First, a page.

On Dining Alone
Lucullus, the Roman host whose dinners are still talked about for their elaborate menus and their fabulous cost, grew tired one day of dining with other men.
He ordered a meal for one person. When it was served to him, he was conscious of a certain slackness: the wine was perhaps a shade too cold, and the sauce for the carp, which certainly was less succulent than usual, lacked that tang for which his chef was justly famed.
Lucullus frowned and summoned the majordomo.
“Perhaps, perhaps,” that official agreed, with a flood of respectful salutations. “We thought that there was no need to prepare a fine banquet for my lord alone—”
“It is precisely when I am alone,” the great gourmet answered, icily, “that you require to pay special attention to the dinner. At such times, you must remember, Lucullus dines with Lucullus.”
At such times few men realize that they are dining with themselves. In fact, they try to forget that rather frightening truth. They read the newspaper or turn on the radio if they are at home. More often they flee from themselves to friend-filled clubs, or to the noisiest nearest restaurant, where other lone humans eat crowded together in a hungry, ugly mob and take digestive pills between their hurried courses.
It is a pity. An occasional meal with himself is very good for Mr. Doe. It gives him time to look about him; quiet in which to savor his present mouthful; opportunity to broil his steak a new way or try again those dishes his wife hates.
He need not take it too seriously, however. Old Thomas Walker, The Original, whose preoccupation with the fine points of dining approached pomposity at times, declared himself thus on the problem:
When dining alone is necessary, the mind should be disposed to cheerfulness by a previous interval of relaxation from whatever has seriously occupied the attention, and by directing it to some agreeable object.
The “interval of relaxation” might well be used for broiling a tender filet, although I doubt if Mr. Walker meant just that; and there could be no more “agreeable object” toward which to direct attention than a fine little bottle of red wine from the Côte d’Or. There, with a leaf or two of salad and some crusty sourdough bread, Lucullus has a meal fit even for Lucullus.
An Englishman, however, and an earl at that, once mapped out a slightly more complicated menu.
“A good soup,” he said, “a small turbot, a neck of venison, ducklings with green peas or chicken with asparagus, and an apricot tart—it is a dinner for an emperor.”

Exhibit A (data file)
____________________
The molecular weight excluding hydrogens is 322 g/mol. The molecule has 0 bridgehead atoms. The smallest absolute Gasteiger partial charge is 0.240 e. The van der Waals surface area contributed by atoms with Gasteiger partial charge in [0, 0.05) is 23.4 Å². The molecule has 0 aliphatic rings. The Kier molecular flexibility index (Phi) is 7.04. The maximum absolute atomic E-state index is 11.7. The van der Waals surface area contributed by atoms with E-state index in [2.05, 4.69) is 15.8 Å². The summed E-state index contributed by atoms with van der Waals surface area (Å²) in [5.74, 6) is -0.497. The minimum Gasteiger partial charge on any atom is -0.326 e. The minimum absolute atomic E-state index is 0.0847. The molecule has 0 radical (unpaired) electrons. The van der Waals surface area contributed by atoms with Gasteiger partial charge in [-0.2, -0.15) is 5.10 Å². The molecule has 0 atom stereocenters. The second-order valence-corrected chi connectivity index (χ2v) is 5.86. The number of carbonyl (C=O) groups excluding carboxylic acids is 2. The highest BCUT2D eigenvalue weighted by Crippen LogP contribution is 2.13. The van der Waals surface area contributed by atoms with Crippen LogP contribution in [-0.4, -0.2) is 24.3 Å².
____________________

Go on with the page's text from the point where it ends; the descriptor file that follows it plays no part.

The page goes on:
Perhaps he was right. Louis XIV of France, who always dined alone at one o’clock, ate several soups, three solid courses, and then a dessert.
He also ate only from a square table, and was served by nobles of his court, both facts probably influencing his digestion to a certain extent. (Many people enjoy good food only to the sound of soft music, or in a room with black walls. My mother cannot swallow if a cat is near her. Hunger, I observe, is not a part of these equations.)
I have known two people who understood, and probably without one thought about it, why Lucullus dined with Lucullus. One was an old man….
I never knew who he was. When- ever we went to Victor Hugo’s he was there, at a quiet corner table. He was dressed carefully in rather old-fashioned dinner clothes, with his feet in tiny twinkling pumps, like a doll’s.
He ate little, and drank a half-bottle of wine with his meat. For dessert he went through a never-varying formula with the intensity and detachment of a high priest.
An avocado was brought to him, cradled in a napkin. He felt of it delicately, smelled it, usually nodded yes. It was cut in two with a silver knife. Then he himself detached the stone-skin from each half, placed one part of the fruit gently on a large plate before him, and sent the other back to the kitchen.
Powdered sugar was brought, and the old man pressed it into the hollow of the fruit. He spent some time over this, making it firm and even.
Next the sommelier appeared with a [bear]-shaped bottle of clear Russian kümmel. He poured a generous liqueur glass of it, waited for the old man’s sniff of approval, and went away.
Drop by drop the kümmel disappeared into the moon of white sugar, very slowly, very patiently. Very delicately it was stirred and pressed down and stirred again.
Finally the old man ate a small spoonful of the smooth green fruit flesh, then another. Sometimes he stopped, sometimes he finished it. Then he drank a mouthful of coffee and left.
I have not yet tested his strange dish. I have never been able to construct its flavors for my mind’s palate with any clearness. But very clear in my memory is the expression on the old man’s face. He was at peace, and aware—aware that Lucullus dined with Lucullus for a reason.
Reprinted with permission of the literary trust U/W/O M.F.K. Fisher.